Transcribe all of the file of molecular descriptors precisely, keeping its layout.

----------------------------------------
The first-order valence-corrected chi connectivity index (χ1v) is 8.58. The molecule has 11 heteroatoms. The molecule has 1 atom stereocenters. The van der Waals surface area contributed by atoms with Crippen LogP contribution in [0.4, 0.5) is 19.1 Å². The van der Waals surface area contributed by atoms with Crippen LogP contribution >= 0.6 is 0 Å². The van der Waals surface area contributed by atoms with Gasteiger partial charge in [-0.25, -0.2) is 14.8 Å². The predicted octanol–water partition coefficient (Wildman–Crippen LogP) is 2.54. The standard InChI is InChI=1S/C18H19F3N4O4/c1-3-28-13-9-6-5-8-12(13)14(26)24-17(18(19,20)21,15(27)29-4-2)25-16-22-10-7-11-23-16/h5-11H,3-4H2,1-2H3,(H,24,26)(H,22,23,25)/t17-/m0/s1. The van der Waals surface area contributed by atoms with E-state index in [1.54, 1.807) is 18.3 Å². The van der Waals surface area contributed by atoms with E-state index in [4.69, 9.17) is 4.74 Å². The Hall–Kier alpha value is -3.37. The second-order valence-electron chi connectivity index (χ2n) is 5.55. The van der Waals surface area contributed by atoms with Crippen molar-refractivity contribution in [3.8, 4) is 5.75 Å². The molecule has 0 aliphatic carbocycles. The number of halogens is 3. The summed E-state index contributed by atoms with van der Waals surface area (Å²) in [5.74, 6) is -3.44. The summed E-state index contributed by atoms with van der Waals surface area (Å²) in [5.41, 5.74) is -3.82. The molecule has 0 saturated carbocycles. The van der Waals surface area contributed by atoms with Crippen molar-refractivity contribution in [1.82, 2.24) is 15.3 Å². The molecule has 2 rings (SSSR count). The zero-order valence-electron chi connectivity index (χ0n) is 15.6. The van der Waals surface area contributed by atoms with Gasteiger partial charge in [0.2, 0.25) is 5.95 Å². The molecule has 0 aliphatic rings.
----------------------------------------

The first-order valence-corrected chi connectivity index (χ1v) is 8.58. The molecule has 11 heteroatoms. The molecule has 1 atom stereocenters. The van der Waals surface area contributed by atoms with Crippen LogP contribution in [0.4, 0.5) is 19.1 Å². The van der Waals surface area contributed by atoms with Crippen LogP contribution >= 0.6 is 0 Å². The van der Waals surface area contributed by atoms with Gasteiger partial charge in [-0.25, -0.2) is 14.8 Å². The predicted octanol–water partition coefficient (Wildman–Crippen LogP) is 2.54. The standard InChI is InChI=1S/C18H19F3N4O4/c1-3-28-13-9-6-5-8-12(13)14(26)24-17(18(19,20)21,15(27)29-4-2)25-16-22-10-7-11-23-16/h5-11H,3-4H2,1-2H3,(H,24,26)(H,22,23,25)/t17-/m0/s1. The van der Waals surface area contributed by atoms with E-state index in [1.54, 1.807) is 18.3 Å². The van der Waals surface area contributed by atoms with E-state index in [4.69, 9.17) is 4.74 Å². The Hall–Kier alpha value is -3.37. The second-order valence-electron chi connectivity index (χ2n) is 5.55. The van der Waals surface area contributed by atoms with Crippen molar-refractivity contribution in [3.8, 4) is 5.75 Å². The molecule has 0 aliphatic carbocycles. The number of halogens is 3. The summed E-state index contributed by atoms with van der Waals surface area (Å²) in [5.74, 6) is -3.44. The summed E-state index contributed by atoms with van der Waals surface area (Å²) in [5.41, 5.74) is -3.82. The molecule has 0 saturated carbocycles. The van der Waals surface area contributed by atoms with Crippen molar-refractivity contribution in [1.82, 2.24) is 15.3 Å². The molecule has 2 rings (SSSR count). The zero-order valence-electron chi connectivity index (χ0n) is 15.6. The van der Waals surface area contributed by atoms with Gasteiger partial charge in [0.2, 0.25) is 5.95 Å². The molecule has 0 aliphatic rings.